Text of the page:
Living abroad taught me how to be alone.
I’m writing this from my phone as I sit alone in Subway.
Before moving to Ireland, I don’t think I would have been able to just go to a restaurant, order food, and sit down by myself. I would have ordered the food and taken it back to my house or met friends somewhere or used the drive through. But I would NOT have been caught eating by myself in public.
Why not? There’s nothing wrong with eating alone. So I’m just sitting here enjoying my Doritos and diet coke. I don’t need the company of other people to keep me entertained. I have my thoughts and cookies. That’s really about all you need in the world to survive.
When I was in Ireland, I honed in on the ability to eat alone. I had friends but not a large number. We were spread across the city and couldn’t always go eat together. Sometimes I just really wanted fried chicken or Chinese or a good burger. If I couldn’t get in touch with anyone or they weren’t free, I would have to go by myself. It was weird at first, but then I got used to it. The odd looks from other people bothered me less and I began to enjoy the solitude.
It’s nice to be able to sit here away from work for just an hour and think to myself. I have time to read a devotion or blog or just relax. I live for my one hour away from everyone else. I yearn to be able to just eat by myself at Subway and not be bothered by anyone. People watching keeps me entertained enough, wondering why people dress the way they do or what they’re going through in their lives.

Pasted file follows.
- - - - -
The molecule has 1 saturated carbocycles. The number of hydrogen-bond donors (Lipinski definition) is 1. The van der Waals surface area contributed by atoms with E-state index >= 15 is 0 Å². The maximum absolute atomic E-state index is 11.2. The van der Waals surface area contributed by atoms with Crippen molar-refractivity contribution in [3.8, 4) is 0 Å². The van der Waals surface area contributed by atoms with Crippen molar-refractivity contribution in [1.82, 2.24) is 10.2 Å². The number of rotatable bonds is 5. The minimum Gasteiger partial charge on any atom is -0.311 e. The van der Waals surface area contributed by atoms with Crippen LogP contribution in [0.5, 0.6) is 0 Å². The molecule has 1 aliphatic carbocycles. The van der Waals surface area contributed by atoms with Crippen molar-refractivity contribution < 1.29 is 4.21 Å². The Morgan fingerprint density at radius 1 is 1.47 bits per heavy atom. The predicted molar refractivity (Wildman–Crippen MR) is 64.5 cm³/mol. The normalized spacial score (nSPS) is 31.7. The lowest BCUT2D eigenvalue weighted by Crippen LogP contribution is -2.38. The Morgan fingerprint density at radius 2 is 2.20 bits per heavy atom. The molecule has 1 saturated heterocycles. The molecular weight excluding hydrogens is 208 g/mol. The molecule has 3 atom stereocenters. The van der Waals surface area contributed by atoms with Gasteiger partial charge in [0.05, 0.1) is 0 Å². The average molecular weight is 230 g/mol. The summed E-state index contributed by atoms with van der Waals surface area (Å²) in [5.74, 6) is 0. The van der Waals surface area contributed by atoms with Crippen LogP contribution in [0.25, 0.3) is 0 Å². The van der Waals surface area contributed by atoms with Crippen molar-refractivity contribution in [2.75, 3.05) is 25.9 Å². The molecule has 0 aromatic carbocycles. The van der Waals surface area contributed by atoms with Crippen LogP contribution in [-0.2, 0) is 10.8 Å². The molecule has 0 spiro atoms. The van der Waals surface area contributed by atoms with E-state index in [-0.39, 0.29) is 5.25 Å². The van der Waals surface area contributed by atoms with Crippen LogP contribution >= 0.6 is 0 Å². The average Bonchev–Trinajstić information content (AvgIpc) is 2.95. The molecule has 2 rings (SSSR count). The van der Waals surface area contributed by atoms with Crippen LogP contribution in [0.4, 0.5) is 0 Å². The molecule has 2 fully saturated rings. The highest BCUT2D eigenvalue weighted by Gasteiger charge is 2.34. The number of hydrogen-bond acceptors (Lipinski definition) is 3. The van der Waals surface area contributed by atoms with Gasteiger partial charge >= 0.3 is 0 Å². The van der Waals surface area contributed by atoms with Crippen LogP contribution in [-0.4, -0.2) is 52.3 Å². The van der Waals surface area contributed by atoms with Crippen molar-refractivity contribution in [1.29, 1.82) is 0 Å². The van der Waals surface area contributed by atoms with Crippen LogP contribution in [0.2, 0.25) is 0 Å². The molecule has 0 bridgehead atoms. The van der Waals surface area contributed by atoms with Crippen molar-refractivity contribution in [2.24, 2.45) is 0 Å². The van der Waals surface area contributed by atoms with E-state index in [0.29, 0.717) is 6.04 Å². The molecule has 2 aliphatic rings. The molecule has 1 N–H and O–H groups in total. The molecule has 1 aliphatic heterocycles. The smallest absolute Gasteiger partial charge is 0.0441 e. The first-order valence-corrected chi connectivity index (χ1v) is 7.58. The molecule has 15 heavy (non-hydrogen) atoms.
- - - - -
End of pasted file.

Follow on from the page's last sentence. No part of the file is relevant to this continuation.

Eating alone is just part of being alone. It takes great courage to walk into a nice restaurant and sit at a table alone. It takes even greater courage to go through life alone.
I want to be a wife and mother, and I want the best friends a person could ask for, but sometimes life doesn’t give us those things. We have to learn how to go about our lives fulfilling ourselves and living alone.
When I first arrives in Ireland, I had no one. I was totally and completely alone. I started from ground zero in the friend department. There were many nights I sat on FaceTime with friends from home complaining about how I missed them and their company. Telling them about how lonely I was in Ireland. But it got better. I learned how to be alone.
I learned how to take care of myself and make myself happy. I learned that I didn’t have to rely on the encouraging words of others but the confidence in myself to be successful. I learned how to make myself laugh and comfort myself when down.
Ireland taught me more things than I could ever imagine. I’m still figuring out exactly what Ireland taught me. But of the ever growing list of what Ireland taught me, it taught me how to be alone.